Ami Parekh, M.D., chief medical officer at Grand Rounds
Education: Parekh received her bachelor’s degree in political science and biology from Williams College and a medical doctorate and juris doctorate from Yale University. Parekh did her residency in Internal Medicine at Harvard's Brigham and Women Hospital where she was selected to serve as a chief resident at the Faulkner Hospital.
About her: Parekh got her start providing consulting services to local nonprofits and healthcare companies in addition to companies in other industries at McKinsey and Company before she transitioned to help with the Clinton Foundation’s HIV/AIDS initiative. Parekh was Chief Medical Officer for Population Health and Clinical Integration for UCSF Health, where she helped build the clinical, analytic and organizational infrastructure to take on financial risk for populations. She also served on the board of Canopy Health, Inc., a provider partnership designed to bring more affordable, easy-to-access care for people in Northern California.
She ultimately found her way to the C-suite at Grand Rounds, a digital healthcare company that partners with large, self-insured companies to raise the standard of healthcare.
In 2020, she drove the launch of Grand Rounds' Connected Care Program (CCP), which provides extra support to members managing serious or chronic conditions and are trying to navigate the healthcare ecosystem. She spearheaded the program’s implementation with Walmart in North and South Carolina before expanding the program to other customers and states. The team has created hundreds of longitudinal care plans for members with the goal of improving clinical outcomes, increasing health literacy and reducing healthcare costs.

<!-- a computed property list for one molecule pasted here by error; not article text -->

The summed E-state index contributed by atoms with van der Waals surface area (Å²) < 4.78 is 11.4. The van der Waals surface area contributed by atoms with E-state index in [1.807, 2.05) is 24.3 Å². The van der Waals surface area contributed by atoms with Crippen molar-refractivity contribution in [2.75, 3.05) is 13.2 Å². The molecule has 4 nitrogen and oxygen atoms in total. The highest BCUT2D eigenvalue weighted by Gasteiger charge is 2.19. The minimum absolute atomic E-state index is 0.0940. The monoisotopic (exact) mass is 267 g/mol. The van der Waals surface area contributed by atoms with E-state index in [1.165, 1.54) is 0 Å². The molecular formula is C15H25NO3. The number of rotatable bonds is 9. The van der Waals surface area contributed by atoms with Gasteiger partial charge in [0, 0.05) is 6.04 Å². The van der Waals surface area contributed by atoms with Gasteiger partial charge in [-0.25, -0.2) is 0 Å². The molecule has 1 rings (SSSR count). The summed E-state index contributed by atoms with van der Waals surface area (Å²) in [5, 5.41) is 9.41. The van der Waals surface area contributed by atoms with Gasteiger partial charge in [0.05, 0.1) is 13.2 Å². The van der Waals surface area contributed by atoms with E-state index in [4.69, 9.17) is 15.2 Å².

Since March 2020, a lot of Parekh’s work has been focused on COVID-19. Grand Rounds’ care team has been receiving an influx of calls related to COVID-19 symptoms, care, how to get a test, if the doctor’s office is safe, etc.
At the start of the COVID-19 pandemic, she turning to her community roots, visiting local television stations in the San Francisco Bay Area to provide updates surrounding the virus and best ways individuals could protect themselves and their families. She also led Grand Rounds’ “Ask Me Anything” Facebook Live events, where members and viewers across the country send in COVID and healthcare-related questions while leading an internal team of clinicians to ensure they were providing members with the most accurate and evidence-based guidance possible.
First job: "Serving bagels at Bruegger’s Bagels in Lexington, Mass."
Accomplishment she’s most proud of: “My family.”
The problem she’s most passionate about trying to solve: "I am committed to making a positive impact on patient outcomes at a larger scale for populations, while maintaining that sense of connectedness to patients.”
What is the book you most recommend to other healthcare leaders: Humble Inquiry by Edgar Schein.
Advice she’d give her younger self: "It’s a marathon, not a sprint."
What she would do with your career if it wasn’t this: “I always wanted to go to space.”
What advice would she offer to healthcare leaders seeking to make a real impact on systemic problems of racism: "The first step is acknowledging that there is a problem, and that it is our responsibility to solve it. This includes measuring progress so that we can be accountable for making significant change every year until we can demonstrate all Americans have the same opportunity to live their best lives, not unequally burdened by their healthcare needs.”